Mount Nyiragongo popularly known as “General Nyiragongo,” is a perfect destination “Because when he comes, everyone runs?”, But What about that?

Mount Nyiragongo is the world’s most active strato volcano with an altitude approximately 3,470 m 11,380 ft in the Virunga Mountains which is linked with the Albertine rift located in the Democratic Republic of the Congo, roughly 20 km north of the border town of Goma and Lake Kivu and bordered to the west by Rwanda.

Its main crater is estimated to be two kilometers wide and containing Lava Lake; it is of late has two separate cooled lava benches within the crater walls – one at about 3,175 m (10,417 ft) and a lower one with roughly 2,975 m (9,760 ft.).

Nyiragongo’s lava lake is the largest known lava lake in recent history. Its depth varies considerably; the highest altitude of the lava lake was recorded at about 3,250 m (10,660 ft) prior to the January 1977 eruption – a lake depth of about 600 m (2,000 ft). A recent very low altitude of the lava lake was recorded approximately 2,700 m (8,900 ft). It is interesting and important to note that Mount Nyiragongo and Nyamuragira are together accountable for 40% of Africa’s unforgettable volcanic eruptions.

The volcano partially runs across two older volcanoes, Baratu and Shaheru, and surrounded by hundreds of small volcanic cinder cones from flank eruptions.

In most cases, the lava emitted in eruptions at Nyiragongo is unusually fluid. Nyiragongo’s lavas are comprised of melilite nephelinite which is an alkali-rich type of volcanic rock whose rare chemical composition may be the cause of volatility of the lavas there.

The lava lake activity continued through 2010. As of June 2010, the lake is mostly confined within a broad, steep-sided cinder cone (roughly 18 m (60 ft) high on the crater floor.

In 1982–1983 and 1994, the lava lake re-occurred covering the summit of the mountain, this calmed not until January 17th 2002 when the eruption reoccurred after several months of fumaric and seisenic activity.

 The 13 km crack opened in the south edge of the volcano, flowing in a few hours from 2800m to 1550m altitude and reaching the border of Goma, on the northern shore of Lake Kivu. Lava came out from three splash cones at the end of the crack and flowed in a stream of 200 to 1000m wide and up to 2m deep through Goma.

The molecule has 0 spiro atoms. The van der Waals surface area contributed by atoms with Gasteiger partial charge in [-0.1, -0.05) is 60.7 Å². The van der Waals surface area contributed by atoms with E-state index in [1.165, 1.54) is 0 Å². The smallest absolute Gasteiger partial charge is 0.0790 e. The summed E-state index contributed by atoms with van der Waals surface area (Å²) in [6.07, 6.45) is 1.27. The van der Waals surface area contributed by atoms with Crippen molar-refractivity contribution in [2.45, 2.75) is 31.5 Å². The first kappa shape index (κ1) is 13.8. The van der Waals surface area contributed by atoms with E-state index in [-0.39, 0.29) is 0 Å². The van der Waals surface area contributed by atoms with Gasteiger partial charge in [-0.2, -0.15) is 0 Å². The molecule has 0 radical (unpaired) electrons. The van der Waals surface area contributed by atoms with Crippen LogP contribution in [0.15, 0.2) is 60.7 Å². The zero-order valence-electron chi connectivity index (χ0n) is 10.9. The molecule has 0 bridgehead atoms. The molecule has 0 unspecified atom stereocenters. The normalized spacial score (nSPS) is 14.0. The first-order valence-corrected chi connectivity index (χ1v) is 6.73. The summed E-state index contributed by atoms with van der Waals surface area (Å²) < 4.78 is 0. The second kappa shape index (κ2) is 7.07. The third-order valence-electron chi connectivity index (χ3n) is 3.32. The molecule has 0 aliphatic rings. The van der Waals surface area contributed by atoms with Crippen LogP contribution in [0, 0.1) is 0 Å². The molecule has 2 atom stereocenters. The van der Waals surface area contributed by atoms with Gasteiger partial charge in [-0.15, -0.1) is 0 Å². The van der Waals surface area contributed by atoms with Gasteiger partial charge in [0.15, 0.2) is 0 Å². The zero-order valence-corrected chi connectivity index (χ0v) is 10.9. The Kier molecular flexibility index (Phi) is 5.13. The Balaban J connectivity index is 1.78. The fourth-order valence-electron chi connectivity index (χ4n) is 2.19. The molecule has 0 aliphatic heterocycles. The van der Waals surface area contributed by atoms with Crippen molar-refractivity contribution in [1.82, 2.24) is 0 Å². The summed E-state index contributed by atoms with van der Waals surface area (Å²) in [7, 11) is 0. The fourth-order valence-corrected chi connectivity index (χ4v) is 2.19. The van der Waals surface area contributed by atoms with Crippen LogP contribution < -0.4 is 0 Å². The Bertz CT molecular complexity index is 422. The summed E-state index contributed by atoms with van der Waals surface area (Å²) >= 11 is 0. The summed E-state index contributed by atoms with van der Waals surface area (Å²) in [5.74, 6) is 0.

Prior to the incident, the residents of the place had been cautioned and approximately 400,000 people relocated from the city across the Rwandan border into neighboring Gisenyi as the eruption occurred. The Lava covered the runway at Goma International Airport, leaving only the southern two-thirds usable, stretching to Lake Kivu. This incident raised panic as members thought the lava might cause gas-saturated waters in the lake to suddenly rise to the surface, releasing incurably large amounts of carbon dioxide and methane comparable to the incident at Lake Nyos in Cameroon in 1986.

Accessing Mount Nyiragongo is very simple and safe with a very comfortable road as well as good vehicles, the journey that starts at the town of Gisenyi in Rwanda lasts for approximately 30minutes into Goma, Congo where the mountain is situated, and you need to cross border in order to get to the bottom of the volcano. You have numerous options such as renting a car, using public means such as a bus, commuter Taxis, etc.


Hiking this iconic Mountain does not need any skill but rather a determined heart as well as a winning spirit. It takes only 5-6 hours to reach the mountain top while crossing the amazing vegetation, it starts with a morning briefing at the mountain base camp at 10am before setting off for the memorable journey to the summit, situated at 11,382ft above sea level.

Upon reaching the summit, gather on top of the mountains edge. Mount Nyiragongo’s lava lake bubbles a few hundred feet beneath the summit. It seems to cannibalize itself, as pockets of fire engulf new areas.

But nevertheless, not much is yet known about how long the volcano has been erupting, but since 1882, it has erupted at least 34 times, including many periods where activity was continuous for years at a time, often in time, but was not scientifically confirmed until 1948.

At that time, it was measured at nearly 120,000 square metres (1,300,000 sq ft. Preceding research and studies showed that the lake decreased in size, depth, and temperature over time. Book your Trip to Mount Nyirango and discover the world by yourself.